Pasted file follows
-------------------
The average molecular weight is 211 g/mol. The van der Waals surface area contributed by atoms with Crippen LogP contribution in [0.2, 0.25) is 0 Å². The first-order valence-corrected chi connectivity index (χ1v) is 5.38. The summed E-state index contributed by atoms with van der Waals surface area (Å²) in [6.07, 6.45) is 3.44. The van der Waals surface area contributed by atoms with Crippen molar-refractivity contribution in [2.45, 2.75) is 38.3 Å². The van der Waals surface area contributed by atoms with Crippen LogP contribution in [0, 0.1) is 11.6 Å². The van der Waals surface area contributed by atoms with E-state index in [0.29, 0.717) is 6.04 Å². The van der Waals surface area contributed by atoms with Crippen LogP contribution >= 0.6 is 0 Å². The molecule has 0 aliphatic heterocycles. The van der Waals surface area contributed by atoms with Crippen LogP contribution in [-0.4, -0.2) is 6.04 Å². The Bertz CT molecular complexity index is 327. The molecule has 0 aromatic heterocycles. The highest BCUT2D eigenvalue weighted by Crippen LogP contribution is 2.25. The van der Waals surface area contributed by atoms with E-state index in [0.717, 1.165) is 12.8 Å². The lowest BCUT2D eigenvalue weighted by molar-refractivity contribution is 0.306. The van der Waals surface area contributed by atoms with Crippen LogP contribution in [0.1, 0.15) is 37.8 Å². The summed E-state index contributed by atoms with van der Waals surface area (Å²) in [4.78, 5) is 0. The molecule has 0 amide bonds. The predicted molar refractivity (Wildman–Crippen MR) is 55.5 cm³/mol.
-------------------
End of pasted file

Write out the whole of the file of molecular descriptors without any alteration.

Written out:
The average molecular weight is 211 g/mol. The van der Waals surface area contributed by atoms with Crippen LogP contribution in [0.2, 0.25) is 0 Å². The first-order valence-corrected chi connectivity index (χ1v) is 5.38. The summed E-state index contributed by atoms with van der Waals surface area (Å²) in [6.07, 6.45) is 3.44. The van der Waals surface area contributed by atoms with Crippen molar-refractivity contribution in [2.45, 2.75) is 38.3 Å². The van der Waals surface area contributed by atoms with Crippen LogP contribution in [0, 0.1) is 11.6 Å². The van der Waals surface area contributed by atoms with E-state index in [0.29, 0.717) is 6.04 Å². The van der Waals surface area contributed by atoms with Crippen LogP contribution >= 0.6 is 0 Å². The molecule has 0 aliphatic heterocycles. The van der Waals surface area contributed by atoms with Crippen LogP contribution in [-0.4, -0.2) is 6.04 Å². The Bertz CT molecular complexity index is 327. The molecule has 0 aromatic heterocycles. The highest BCUT2D eigenvalue weighted by Crippen LogP contribution is 2.25. The van der Waals surface area contributed by atoms with E-state index in [0.717, 1.165) is 12.8 Å². The lowest BCUT2D eigenvalue weighted by molar-refractivity contribution is 0.306. The van der Waals surface area contributed by atoms with Crippen LogP contribution in [0.1, 0.15) is 37.8 Å². The summed E-state index contributed by atoms with van der Waals surface area (Å²) in [4.78, 5) is 0. The molecule has 0 amide bonds. The predicted molar refractivity (Wildman–Crippen MR) is 55.5 cm³/mol.